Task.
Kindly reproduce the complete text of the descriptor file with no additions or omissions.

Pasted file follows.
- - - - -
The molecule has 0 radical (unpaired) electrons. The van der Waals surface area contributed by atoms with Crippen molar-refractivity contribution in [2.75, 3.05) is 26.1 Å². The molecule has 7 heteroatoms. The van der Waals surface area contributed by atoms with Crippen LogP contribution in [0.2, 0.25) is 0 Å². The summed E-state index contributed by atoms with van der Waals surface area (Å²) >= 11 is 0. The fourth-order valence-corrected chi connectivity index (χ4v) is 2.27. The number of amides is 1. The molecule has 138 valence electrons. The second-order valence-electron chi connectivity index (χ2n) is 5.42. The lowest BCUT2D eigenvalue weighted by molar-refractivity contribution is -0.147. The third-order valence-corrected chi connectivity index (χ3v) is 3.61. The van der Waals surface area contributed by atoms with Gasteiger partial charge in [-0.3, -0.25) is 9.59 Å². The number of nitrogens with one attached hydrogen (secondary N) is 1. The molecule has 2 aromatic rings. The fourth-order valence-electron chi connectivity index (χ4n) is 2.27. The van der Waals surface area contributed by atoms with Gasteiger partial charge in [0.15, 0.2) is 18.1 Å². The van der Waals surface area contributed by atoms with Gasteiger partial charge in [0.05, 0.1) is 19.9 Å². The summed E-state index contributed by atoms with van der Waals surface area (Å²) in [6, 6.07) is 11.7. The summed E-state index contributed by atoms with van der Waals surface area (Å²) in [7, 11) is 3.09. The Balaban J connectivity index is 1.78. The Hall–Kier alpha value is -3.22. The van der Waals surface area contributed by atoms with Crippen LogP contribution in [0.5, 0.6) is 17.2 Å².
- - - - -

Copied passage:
The molecule has 0 radical (unpaired) electrons. The van der Waals surface area contributed by atoms with Crippen molar-refractivity contribution in [2.75, 3.05) is 26.1 Å². The molecule has 7 heteroatoms. The van der Waals surface area contributed by atoms with Crippen LogP contribution in [0.2, 0.25) is 0 Å². The summed E-state index contributed by atoms with van der Waals surface area (Å²) >= 11 is 0. The fourth-order valence-corrected chi connectivity index (χ4v) is 2.27. The number of amides is 1. The molecule has 138 valence electrons. The second-order valence-electron chi connectivity index (χ2n) is 5.42. The lowest BCUT2D eigenvalue weighted by molar-refractivity contribution is -0.147. The third-order valence-corrected chi connectivity index (χ3v) is 3.61. The van der Waals surface area contributed by atoms with Gasteiger partial charge in [-0.3, -0.25) is 9.59 Å². The number of nitrogens with one attached hydrogen (secondary N) is 1. The molecule has 2 aromatic rings. The fourth-order valence-electron chi connectivity index (χ4n) is 2.27. The van der Waals surface area contributed by atoms with Gasteiger partial charge in [0.15, 0.2) is 18.1 Å². The van der Waals surface area contributed by atoms with Gasteiger partial charge in [0.05, 0.1) is 19.9 Å². The summed E-state index contributed by atoms with van der Waals surface area (Å²) in [6, 6.07) is 11.7. The summed E-state index contributed by atoms with van der Waals surface area (Å²) in [7, 11) is 3.09. The Balaban J connectivity index is 1.78. The Hall–Kier alpha value is -3.22. The van der Waals surface area contributed by atoms with Crippen LogP contribution in [0.5, 0.6) is 17.2 Å².